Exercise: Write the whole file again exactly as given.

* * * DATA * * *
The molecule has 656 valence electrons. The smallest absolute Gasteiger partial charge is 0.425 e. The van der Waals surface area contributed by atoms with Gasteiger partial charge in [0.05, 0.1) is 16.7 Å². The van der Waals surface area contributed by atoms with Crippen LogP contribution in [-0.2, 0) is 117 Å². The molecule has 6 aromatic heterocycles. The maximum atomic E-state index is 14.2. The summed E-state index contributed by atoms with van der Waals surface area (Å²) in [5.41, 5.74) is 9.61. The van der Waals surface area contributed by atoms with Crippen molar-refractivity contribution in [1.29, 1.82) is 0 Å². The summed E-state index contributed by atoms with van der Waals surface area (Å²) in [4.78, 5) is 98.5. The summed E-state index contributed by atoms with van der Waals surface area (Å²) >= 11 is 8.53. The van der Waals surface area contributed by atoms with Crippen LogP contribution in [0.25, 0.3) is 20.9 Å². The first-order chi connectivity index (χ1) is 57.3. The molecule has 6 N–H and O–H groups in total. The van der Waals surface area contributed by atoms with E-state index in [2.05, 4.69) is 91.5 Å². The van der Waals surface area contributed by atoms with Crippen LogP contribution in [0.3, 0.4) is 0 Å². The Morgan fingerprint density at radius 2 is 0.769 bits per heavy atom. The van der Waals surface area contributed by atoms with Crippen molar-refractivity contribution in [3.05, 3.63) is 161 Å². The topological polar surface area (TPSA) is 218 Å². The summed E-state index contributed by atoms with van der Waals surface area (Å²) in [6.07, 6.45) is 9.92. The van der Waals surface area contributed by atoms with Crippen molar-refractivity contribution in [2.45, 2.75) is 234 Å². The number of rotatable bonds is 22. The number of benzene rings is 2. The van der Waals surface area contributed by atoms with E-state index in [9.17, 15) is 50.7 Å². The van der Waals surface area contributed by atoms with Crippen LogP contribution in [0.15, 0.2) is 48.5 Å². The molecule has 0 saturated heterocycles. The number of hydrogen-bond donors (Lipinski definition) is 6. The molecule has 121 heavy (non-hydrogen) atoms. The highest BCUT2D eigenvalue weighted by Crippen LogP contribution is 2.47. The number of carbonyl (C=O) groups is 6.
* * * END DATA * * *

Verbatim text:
The molecule has 656 valence electrons. The smallest absolute Gasteiger partial charge is 0.425 e. The van der Waals surface area contributed by atoms with Gasteiger partial charge in [0.05, 0.1) is 16.7 Å². The van der Waals surface area contributed by atoms with Crippen LogP contribution in [-0.2, 0) is 117 Å². The molecule has 6 aromatic heterocycles. The maximum atomic E-state index is 14.2. The summed E-state index contributed by atoms with van der Waals surface area (Å²) in [5.41, 5.74) is 9.61. The van der Waals surface area contributed by atoms with Crippen molar-refractivity contribution in [1.29, 1.82) is 0 Å². The summed E-state index contributed by atoms with van der Waals surface area (Å²) in [4.78, 5) is 98.5. The summed E-state index contributed by atoms with van der Waals surface area (Å²) >= 11 is 8.53. The van der Waals surface area contributed by atoms with Crippen LogP contribution in [0.25, 0.3) is 20.9 Å². The first-order chi connectivity index (χ1) is 57.3. The molecule has 6 N–H and O–H groups in total. The van der Waals surface area contributed by atoms with E-state index in [2.05, 4.69) is 91.5 Å². The van der Waals surface area contributed by atoms with Crippen LogP contribution in [0.3, 0.4) is 0 Å². The Morgan fingerprint density at radius 2 is 0.769 bits per heavy atom. The van der Waals surface area contributed by atoms with Crippen molar-refractivity contribution in [3.05, 3.63) is 161 Å². The topological polar surface area (TPSA) is 218 Å². The summed E-state index contributed by atoms with van der Waals surface area (Å²) in [6.07, 6.45) is 9.92. The van der Waals surface area contributed by atoms with Crippen molar-refractivity contribution in [2.45, 2.75) is 234 Å². The number of rotatable bonds is 22. The number of benzene rings is 2. The van der Waals surface area contributed by atoms with E-state index in [9.17, 15) is 50.7 Å². The van der Waals surface area contributed by atoms with Crippen LogP contribution in [0.15, 0.2) is 48.5 Å². The molecule has 0 saturated heterocycles. The number of hydrogen-bond donors (Lipinski definition) is 6. The molecule has 121 heavy (non-hydrogen) atoms. The highest BCUT2D eigenvalue weighted by Crippen LogP contribution is 2.47. The number of carbonyl (C=O) groups is 6.